Dan Backer

Public Integrity reports that Steve Stockman registered a new campaign committee on December 30, naming Dan Backer as its treasurer. This is the closest link yet between Stockman and the regular cast of characters we cover at this website. In recent weeks, we have noted striking similarities between Ali Akbar and Congressman Stockman, who both run sketchy nonprofit organizations and apparently learned that trade at the Leadership Institute. Stockman (R – TX) is the archetypal know-nothing Republican, a Tea Party extremist whose hatred of government compensates for his own sloppy financial practices. As Public Integrity reports,

Stockman’s other campaign committee, the still-operational Friends of Congressman Steve Stockman, is mired in $163,000 worth of debt, federal records show.

Furthermore, the old committee has amended its federal campaign finance disclosures 35 times since 2012 to correct various errors or irregularities, federal records show, including amendments attempting to explain whether it received money from a pair of Stockman’s congressional staffers. Such donations aren’t legal.

Then, on Dec. 20, Federal Election Commission Campaign Finance Analyst Ryan Furman informed the committee it had accepted “contributions that appear to exceed the limits” of federal law.

Dan Backer is the conservative lawyer who created so-called “super PACs” through his challenge to the Federal Election Commission. Last October, Backer argued another case against the FEC before the Supreme Court that would raise or eliminate restrictions on the amounts that individuals can donate to federal candidates and campaign committees, presumably making it much easier for Stockman’s messy accounting to continue.

Backer, who also serves as treasurer of Ron Paul’s Revolution PAC, has a libertarian’s distrust of the Federal Reserve and paper money. Late last year, he asked the FEC to allow candidates to receive donations in Bitcoins, but the panel deadlocked on the question. Like Backer, Stockman is not a fan of the Federal Reserve. He has already begun accepting donations in Bitcoins without waiting for a positive decision from the FEC.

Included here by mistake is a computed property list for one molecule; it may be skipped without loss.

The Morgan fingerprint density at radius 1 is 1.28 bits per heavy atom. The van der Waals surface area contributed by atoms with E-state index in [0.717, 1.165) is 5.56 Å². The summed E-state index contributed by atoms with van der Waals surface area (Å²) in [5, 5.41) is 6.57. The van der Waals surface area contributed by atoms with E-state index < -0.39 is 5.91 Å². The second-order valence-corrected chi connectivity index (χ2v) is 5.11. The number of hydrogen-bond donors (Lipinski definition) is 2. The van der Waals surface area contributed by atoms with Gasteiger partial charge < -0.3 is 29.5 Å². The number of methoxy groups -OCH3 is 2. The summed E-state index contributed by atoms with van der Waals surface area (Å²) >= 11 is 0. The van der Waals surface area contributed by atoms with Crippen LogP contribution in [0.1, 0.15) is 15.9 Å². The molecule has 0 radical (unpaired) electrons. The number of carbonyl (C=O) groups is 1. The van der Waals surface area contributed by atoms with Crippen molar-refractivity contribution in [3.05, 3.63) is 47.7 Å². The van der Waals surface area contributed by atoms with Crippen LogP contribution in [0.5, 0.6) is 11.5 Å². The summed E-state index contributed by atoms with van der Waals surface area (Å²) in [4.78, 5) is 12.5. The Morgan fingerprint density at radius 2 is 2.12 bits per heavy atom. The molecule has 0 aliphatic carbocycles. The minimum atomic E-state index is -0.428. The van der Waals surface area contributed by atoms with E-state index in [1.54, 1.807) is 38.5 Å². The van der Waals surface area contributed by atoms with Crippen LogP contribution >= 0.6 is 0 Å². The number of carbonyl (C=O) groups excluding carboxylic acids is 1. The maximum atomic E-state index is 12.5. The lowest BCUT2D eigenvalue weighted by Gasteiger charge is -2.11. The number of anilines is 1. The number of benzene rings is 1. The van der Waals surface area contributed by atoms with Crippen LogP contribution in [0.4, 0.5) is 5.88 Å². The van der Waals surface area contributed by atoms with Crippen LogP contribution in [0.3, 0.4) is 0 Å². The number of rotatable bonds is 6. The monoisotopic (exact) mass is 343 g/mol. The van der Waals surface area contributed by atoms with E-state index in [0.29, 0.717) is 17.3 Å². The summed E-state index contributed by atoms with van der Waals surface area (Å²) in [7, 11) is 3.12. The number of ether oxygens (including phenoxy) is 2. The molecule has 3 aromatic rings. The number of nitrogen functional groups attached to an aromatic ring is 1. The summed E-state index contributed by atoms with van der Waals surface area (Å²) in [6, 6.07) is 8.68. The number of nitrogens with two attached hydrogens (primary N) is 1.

“Digital currency’s more about freedom,” Stockman said in an online video lending support to the bitcoin movement. “Because all the time people are trying to get in your pocket, trying to do different things to control you. Freedom to choose what you do with your money, and freedom to keep your money without people influencing it by printing money or through regulation.”

As they fluctuate in value, Bitcoins would certainly make it easier for Stockman to continue his murky campaign finance practices forever.

Stockman’s insurgent campaign against establishment Republican Senator John Cornyn is not going very well. He trails badly in polls, his campaign finance irregularities have been embarrassing, and his campaign headquarters was recently condemned. Nevertheless, we do not underestimate Stockman, whose long history of gun rights propaganda and friendly attitude toward right wing militias has endeared him to the rabid Tea Party types who dominate GOP primary elections. In running against Cornyn, Stockman is channeling a dispute within the conservative movement that pitches grassroots activists against party leadership. The activist base would redouble efforts to shut down government and slash budgets, moves that have damaged the party’s ability to win general elections.

Backer, who was Aaron Walker’s attorney in the failed “Bloggers Defense Team” effort to sue Brett Kimberlin, runs the Conservative Action Fund, which gave Ali Akbar’s Vice & Victory Fund over $44,000 in 2012. Like Stockman, Backer was also one of the louder voices during last year’s contrived IRS scandal, which Akbar’s Groundswell listserv lobbied to push on House Republican leadership. These efforts are clearly supposed to forestall any reckoning for fake nonprofits and sketchy campaign finance practices.

We will continue to monitor this story.